Homily for Thomas Sunday 2010

John 20:19-31

In the Name of the Father and the Son and of the Holy Spirit, amen.  Christ is risen!  Indeed He is risen!

     “In peace let us pray to the Lord…”  “For the peace from above and for the salvation of our souls, let us pray to the Lord…” “Blessed are the peacemakers, for they shall be called the sons of God…”  In the Litany of supplication we hear:  “Let us complete our prayer unto the Lord”   and then we ask for peace, peaceful times, an angel of peace, completing our life in peace, a peaceful death, and then Peace unto all….(we say that exchange about 4 or 5 times depending on whether we have a deacon or not)…finally we pray to depart in peace.   We are a Church that is concerned a lot with peace…if repetition means anything!  Today in the Gospel reading we heard our Lord tell those in the locked room: Peace be with you or peace to you….three times.  While it should be noted that the word Peace, Shalom, is the traditional greeting and parting words in Hebrew for Jews (and used to be for Christians too in an older day),  the Lord wasn’t just saying “hi” to the disciples when He appeared in the locked room.

          Peace is an important part of our faith as Orthodox Christians.  This gift of the Holy Spirit, for peace is a gift of the Holy Spirit, is crucial to our Spiritual life.  However there is another passage of Scripture, the Savior’s own words, that seems to contradict this notion of peace:

34 “Do not think that I came to bring peace on earth. I did not come to bring peace but a sword. 35 For I have come to ‘set a man against his father, a daughter against her mother, and a daughter-in-law against her mother-in-law’; 36 and ‘a man’s enemies will be those of his own household.’ 37 He who loves father or mother more than Me is not worthy of Me. And he who loves son or daughter more than Me is not worthy of Me. 38 And he who does not take his cross and follow after Me is not worthy of Me.

At first glance this seems to be a contradiction.  But is it?  The Lord also predicted that there would be wars, persecution, and great sorrows and pains in the world until He returned at the end of days.  This does not sound like peace.  Perhaps a good way to approach this notion of peace is to compare the way that the Christian is to look at happiness versus joy.  As I have often stated, in the original languages of the Bible the word “Happy” does not appear.  We are not called to happiness.  What we are called to, is joy.  Happiness, as its name implies (in both Greek and English), refers to the circumstances and “fate” of a person.  Happiness and happens in English have the same root.  It is a person’s “destiny.”  We do not believe in fate, though….we believe in faith.  We are called to live lives of joy.  Joy is that which exists within us regardless of our outer circumstances.  In the same way that there is a distinction here, there is a distinction between the uses of the word peace. 

          In his instructions to the Apostles before the crucifixion Jesus said, “Peace I leave with you, My peace I give to you; not as the world gives do I give to you.  Let not your hearts be troubled, neither let it be afraid.”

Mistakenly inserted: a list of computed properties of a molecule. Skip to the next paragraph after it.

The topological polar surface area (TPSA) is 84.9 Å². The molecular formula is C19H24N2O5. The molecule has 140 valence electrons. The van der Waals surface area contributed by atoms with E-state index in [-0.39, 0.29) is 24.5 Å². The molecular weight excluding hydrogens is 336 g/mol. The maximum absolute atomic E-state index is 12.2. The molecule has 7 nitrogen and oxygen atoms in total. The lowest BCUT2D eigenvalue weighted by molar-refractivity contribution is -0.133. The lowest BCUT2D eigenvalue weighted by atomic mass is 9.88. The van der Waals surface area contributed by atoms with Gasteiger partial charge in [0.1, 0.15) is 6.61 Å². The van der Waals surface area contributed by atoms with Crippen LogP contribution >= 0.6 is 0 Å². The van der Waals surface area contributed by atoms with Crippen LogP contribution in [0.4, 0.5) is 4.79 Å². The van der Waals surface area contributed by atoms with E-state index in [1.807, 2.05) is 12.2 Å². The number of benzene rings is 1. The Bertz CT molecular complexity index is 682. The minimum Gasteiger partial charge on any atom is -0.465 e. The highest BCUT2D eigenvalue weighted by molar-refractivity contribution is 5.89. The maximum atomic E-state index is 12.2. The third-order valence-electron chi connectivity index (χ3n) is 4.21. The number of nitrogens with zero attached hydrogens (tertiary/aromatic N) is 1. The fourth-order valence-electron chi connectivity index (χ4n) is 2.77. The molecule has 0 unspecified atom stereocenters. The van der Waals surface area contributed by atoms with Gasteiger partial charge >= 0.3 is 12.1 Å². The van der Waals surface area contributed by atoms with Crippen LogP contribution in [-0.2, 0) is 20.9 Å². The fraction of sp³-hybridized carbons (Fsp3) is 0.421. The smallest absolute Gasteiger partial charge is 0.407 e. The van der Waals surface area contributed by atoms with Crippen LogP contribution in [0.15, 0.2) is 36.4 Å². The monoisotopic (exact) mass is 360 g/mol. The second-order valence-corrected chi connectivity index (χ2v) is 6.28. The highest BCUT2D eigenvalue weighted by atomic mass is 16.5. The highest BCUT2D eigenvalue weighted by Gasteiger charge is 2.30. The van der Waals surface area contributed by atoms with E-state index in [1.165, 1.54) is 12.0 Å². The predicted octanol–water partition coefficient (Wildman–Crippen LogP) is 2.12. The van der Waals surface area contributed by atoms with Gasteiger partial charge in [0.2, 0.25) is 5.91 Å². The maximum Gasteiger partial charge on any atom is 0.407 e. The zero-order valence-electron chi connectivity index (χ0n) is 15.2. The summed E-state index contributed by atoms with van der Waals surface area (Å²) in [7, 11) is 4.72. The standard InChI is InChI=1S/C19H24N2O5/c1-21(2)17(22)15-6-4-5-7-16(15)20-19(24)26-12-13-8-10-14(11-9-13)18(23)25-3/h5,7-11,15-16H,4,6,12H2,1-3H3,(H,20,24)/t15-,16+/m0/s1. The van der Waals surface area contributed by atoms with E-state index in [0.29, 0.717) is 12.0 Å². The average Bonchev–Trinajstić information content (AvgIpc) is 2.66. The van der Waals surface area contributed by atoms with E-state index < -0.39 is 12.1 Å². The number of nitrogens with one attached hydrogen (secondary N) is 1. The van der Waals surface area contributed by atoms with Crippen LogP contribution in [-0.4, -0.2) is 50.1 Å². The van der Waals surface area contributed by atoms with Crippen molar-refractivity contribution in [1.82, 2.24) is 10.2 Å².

Here we are given the key to understanding this peace that we are speaking of in the liturgy and when the Lord greets His servants with the words, “Peace unto you.”  This is a peace that is not of this world, but is above it. 

          One will note, though, that although the Lord tells the disciples not to be afraid, what do we hear when we read today’s Gospel?  Then, the same day at evening, being the first day of the week, when the doors were shut where the disciples were assembled, for fear of the Jews, Jesus came and stood in the midst, and said to them, “Peace be with you.”  The disciples were afraid.  They did not have yet that peace that the Lord had spoken of….until he said the first “Peace be with you.”  It was then that they remembered that before His crucifixion Jesus had told them “My peace I leave with you….” as I quoted earlier.  Just after that very passage I quoted Jesus said that He was going to go away and come back to them and that if they loved Him, the disciples would rejoice because He was going to the Father and would return….just as He did when He was crucified and returned again from the dead.  Christ had made it a point to tell them these things earlier so that they would remember it when He did return and they would rejoice.  And when He said, “Peace be with you” and He showed them His hands and side, they did rejoice, knowing that it was indeed the Lord who had arisen. 

          What does The Risen Lord then say?  He says again, “Peace to you! As the Father has sent Me, I also send you.”   And with these words He blew upon the disciples and bade them to receive the Holy Spirit.  Later when Thomas was in the room, the Lord too greeted all of them with His peace.  We learn from this passage that the Lord’s peace is connected with the Holy Spirit.  It is, as St. Paul teaches us, one of the gifts of the Holy Spirit.  This is the peace of soul that enabled the lowly, frightened disciples, who scattered and fled when the Lord was arrested and executed, who hid in a locked room for fear of the authorities, to later fearlessly spread the Lord’s Gospel throughout the world.